The assembly:

  • Put the brownie base on a parchment-lined baking sheet and put one scoop of ice cream on each brownie. Put the baking sheet in the freezer for at least 30 minutes (overnight is fine too).
  • After the brownies and ice cream have been in the freezer for at least 30 minutes, make the meringue. If you want to pipe the meringue like I did, put it in a pastry bag with a large star tip.
  • Move the oven rack to the lowest position and start the oven heating to 500 degrees F. Take the baking sheet out of the freezer and either pipe the meringue on or spread it on with a knife, making swirls and peaks. Be sure to cover the entire brownie and ice cream. Put the baking sheet back in the freezer until the oven is up to temperature.
    Here’s a Baked Alaska ready to go into the oven.


  • When the oven is heated, take the baking sheet out of the freezer and put it in the oven. Stand there and watch it; it will brown quickly. When it’s browned but not burned, take it out. Serve immediately: if you want to do any fancy plating (which I didn’t!) have it queued up ahead of time. Or do what I did – I made my husband come into the kitchen just in case the Baked Alaska didn’t make it to the plate in one piece (although it did).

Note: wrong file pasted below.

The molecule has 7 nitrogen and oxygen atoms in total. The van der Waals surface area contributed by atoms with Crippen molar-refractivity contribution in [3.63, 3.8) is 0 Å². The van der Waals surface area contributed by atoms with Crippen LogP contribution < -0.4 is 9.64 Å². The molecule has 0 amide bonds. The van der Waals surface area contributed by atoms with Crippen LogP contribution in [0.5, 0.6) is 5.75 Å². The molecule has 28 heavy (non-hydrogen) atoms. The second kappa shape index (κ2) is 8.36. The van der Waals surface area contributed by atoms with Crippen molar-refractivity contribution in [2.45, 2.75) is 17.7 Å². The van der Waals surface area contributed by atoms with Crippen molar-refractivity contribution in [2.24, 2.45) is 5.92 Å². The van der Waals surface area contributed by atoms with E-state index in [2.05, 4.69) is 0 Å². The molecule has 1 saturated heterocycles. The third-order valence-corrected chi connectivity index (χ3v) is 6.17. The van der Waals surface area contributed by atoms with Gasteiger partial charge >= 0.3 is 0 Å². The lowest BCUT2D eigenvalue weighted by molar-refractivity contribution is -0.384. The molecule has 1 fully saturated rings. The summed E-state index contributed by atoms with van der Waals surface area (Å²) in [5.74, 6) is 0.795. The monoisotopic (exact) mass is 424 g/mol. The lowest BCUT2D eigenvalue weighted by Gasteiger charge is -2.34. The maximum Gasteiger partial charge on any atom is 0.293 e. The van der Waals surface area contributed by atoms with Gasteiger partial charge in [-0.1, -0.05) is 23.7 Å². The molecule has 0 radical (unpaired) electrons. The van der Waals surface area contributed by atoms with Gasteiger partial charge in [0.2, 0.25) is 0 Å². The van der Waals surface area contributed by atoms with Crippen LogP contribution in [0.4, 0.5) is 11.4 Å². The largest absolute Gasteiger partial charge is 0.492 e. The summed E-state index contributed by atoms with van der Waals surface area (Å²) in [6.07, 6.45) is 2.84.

Enjoy! This was a fun treat to make, and if you have the brownie (or cake) and ice cream ready to go, you just have to do some last-minute meringue making and baking.


Tuesdays With Dorie: Brownie Buttons

August 11, 2009

This week’s recipe for Tuesdays With Dorie is Brownie Buttons, selected by Two Scientists Experimenting in the Kitchen. Head over to their blog for the recipe or look on page 106 of Baking: From My Home to Yours. Here are mine…cute as a button!

Brownie Buttons

What I did: I followed the recipe though I didn’t include the optional orange zest. I made a full batch because it was a pretty small batch (and I didn’t want to do the math to divide it in half!).